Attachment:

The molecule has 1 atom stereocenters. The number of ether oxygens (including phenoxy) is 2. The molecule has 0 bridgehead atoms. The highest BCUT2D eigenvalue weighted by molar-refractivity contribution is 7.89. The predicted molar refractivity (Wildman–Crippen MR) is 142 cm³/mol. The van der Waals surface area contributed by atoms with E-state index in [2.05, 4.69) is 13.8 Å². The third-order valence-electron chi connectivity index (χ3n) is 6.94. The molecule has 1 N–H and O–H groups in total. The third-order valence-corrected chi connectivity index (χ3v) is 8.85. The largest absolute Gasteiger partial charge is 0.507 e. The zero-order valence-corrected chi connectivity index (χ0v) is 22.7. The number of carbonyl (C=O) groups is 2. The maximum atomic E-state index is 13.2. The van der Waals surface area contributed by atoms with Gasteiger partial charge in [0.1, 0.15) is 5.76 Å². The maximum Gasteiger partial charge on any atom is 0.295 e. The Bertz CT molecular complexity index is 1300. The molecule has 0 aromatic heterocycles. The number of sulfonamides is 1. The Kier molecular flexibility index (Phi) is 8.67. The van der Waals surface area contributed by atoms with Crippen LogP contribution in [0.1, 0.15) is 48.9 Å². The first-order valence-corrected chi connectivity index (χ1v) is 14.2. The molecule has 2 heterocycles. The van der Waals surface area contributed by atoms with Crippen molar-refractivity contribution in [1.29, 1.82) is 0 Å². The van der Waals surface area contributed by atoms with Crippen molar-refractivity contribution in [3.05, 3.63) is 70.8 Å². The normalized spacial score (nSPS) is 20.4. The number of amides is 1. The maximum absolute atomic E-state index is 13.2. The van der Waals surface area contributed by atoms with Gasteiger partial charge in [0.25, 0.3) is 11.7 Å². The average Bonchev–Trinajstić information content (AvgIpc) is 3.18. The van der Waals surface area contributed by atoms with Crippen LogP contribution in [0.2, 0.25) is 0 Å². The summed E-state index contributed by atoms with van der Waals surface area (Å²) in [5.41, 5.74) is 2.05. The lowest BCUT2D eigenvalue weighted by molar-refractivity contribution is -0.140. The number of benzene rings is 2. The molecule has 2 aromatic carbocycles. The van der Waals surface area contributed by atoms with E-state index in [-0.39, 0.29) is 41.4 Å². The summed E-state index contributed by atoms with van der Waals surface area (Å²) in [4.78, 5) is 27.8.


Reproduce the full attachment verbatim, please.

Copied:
The molecule has 1 atom stereocenters. The number of ether oxygens (including phenoxy) is 2. The molecule has 0 bridgehead atoms. The highest BCUT2D eigenvalue weighted by molar-refractivity contribution is 7.89. The predicted molar refractivity (Wildman–Crippen MR) is 142 cm³/mol. The van der Waals surface area contributed by atoms with E-state index in [2.05, 4.69) is 13.8 Å². The third-order valence-electron chi connectivity index (χ3n) is 6.94. The molecule has 1 N–H and O–H groups in total. The third-order valence-corrected chi connectivity index (χ3v) is 8.85. The largest absolute Gasteiger partial charge is 0.507 e. The zero-order valence-corrected chi connectivity index (χ0v) is 22.7. The number of carbonyl (C=O) groups is 2. The maximum atomic E-state index is 13.2. The van der Waals surface area contributed by atoms with Gasteiger partial charge in [0.1, 0.15) is 5.76 Å². The maximum Gasteiger partial charge on any atom is 0.295 e. The Bertz CT molecular complexity index is 1300. The molecule has 0 aromatic heterocycles. The number of sulfonamides is 1. The Kier molecular flexibility index (Phi) is 8.67. The van der Waals surface area contributed by atoms with Crippen LogP contribution in [0.1, 0.15) is 48.9 Å². The first-order valence-corrected chi connectivity index (χ1v) is 14.2. The molecule has 2 heterocycles. The van der Waals surface area contributed by atoms with Crippen molar-refractivity contribution in [1.29, 1.82) is 0 Å². The van der Waals surface area contributed by atoms with Crippen molar-refractivity contribution in [3.05, 3.63) is 70.8 Å². The normalized spacial score (nSPS) is 20.4. The number of amides is 1. The maximum absolute atomic E-state index is 13.2. The van der Waals surface area contributed by atoms with Gasteiger partial charge in [0.25, 0.3) is 11.7 Å². The average Bonchev–Trinajstić information content (AvgIpc) is 3.18. The van der Waals surface area contributed by atoms with Crippen LogP contribution in [0.2, 0.25) is 0 Å². The summed E-state index contributed by atoms with van der Waals surface area (Å²) in [5.41, 5.74) is 2.05. The lowest BCUT2D eigenvalue weighted by molar-refractivity contribution is -0.140. The number of benzene rings is 2. The molecule has 2 aromatic carbocycles. The van der Waals surface area contributed by atoms with E-state index in [-0.39, 0.29) is 41.4 Å². The summed E-state index contributed by atoms with van der Waals surface area (Å²) in [4.78, 5) is 27.8.